Geology of the Netherlands

The Netherlands are located in the north European plains. This area is formed by a crystalline basement generally about 4km deep, covered by more or less horizontal Mesozoic sediments. The sediments are typically marls, limestones, dolomites, and at the bottom salt and gypsum. The surface is mostly flat, covered by quarternary sediments, influenced by the glaciers of the Ice Ages. Most of the sediments are deltaic, coastal and eolian sediments. The deltaic sediments are deposited by the four main rivers: Rhine, Meuse, Schelde and IJssel. This area was not tectonically altered and so there are no hillcountries. At the southern borders are some foothills of the Ardennes.

It is easy to understand, why this geography does not permit karst and caves. The whole land drains on the surface, it is too low to allow subterranean drainage. Even if there are caves, probably formed during the Ice Age when sea level was 100m deeper and the channel to Great Britain was dry land, this caves would now be full of water. However, none of these caves are known and so this possibility is theoretical.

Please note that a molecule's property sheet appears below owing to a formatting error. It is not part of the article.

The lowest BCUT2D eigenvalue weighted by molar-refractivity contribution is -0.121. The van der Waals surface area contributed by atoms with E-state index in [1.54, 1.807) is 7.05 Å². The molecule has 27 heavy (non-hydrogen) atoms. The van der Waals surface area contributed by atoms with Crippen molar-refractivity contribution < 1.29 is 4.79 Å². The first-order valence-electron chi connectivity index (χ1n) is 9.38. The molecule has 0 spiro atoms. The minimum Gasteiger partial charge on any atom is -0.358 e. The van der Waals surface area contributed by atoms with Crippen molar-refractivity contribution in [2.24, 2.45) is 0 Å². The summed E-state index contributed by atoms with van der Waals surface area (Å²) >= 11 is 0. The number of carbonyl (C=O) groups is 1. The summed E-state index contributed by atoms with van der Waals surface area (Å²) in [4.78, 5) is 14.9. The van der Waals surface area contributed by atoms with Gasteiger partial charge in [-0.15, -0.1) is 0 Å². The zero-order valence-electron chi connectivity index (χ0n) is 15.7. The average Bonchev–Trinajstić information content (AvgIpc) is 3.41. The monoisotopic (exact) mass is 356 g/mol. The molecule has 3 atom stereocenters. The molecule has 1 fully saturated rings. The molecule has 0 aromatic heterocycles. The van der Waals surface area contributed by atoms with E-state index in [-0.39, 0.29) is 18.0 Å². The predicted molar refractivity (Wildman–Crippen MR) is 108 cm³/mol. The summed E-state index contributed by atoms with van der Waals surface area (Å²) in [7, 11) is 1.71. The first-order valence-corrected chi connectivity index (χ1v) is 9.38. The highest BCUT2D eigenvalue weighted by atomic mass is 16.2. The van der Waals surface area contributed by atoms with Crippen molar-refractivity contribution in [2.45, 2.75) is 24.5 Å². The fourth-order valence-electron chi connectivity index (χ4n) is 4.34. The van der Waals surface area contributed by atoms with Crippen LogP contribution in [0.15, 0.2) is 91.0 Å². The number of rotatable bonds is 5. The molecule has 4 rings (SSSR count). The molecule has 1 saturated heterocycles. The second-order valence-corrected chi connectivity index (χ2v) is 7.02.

Probably you have heard the pop song about the dutch mountains, which really do exist, at the southern border to Germany. But the name is a sheer exaggeration. This mountains are a nice undulating, but low, hill country. But here is really the only part of the Netherlands were one can find caves. Beneath a few natural caves there are thousands of artificial caves, which are locally called caves too. They are not natural caves, but marl and limestone quarries. The people mined the limestone for various purposes, typically burning it for lime and cement or using it to build houses and churches.

The Netherlands are said to be a country with exactly one natural cave. This ist not true, there are only natural cave of the country is not open to the public.

Nevertheless, the Netherlands have a show cave. As a remains of its history as a naval power, they have still some colonies. On of them are the Netherland Antilles, in the Carribbean Sea. And those islands have numerous caves, one of them open to the public.


See also


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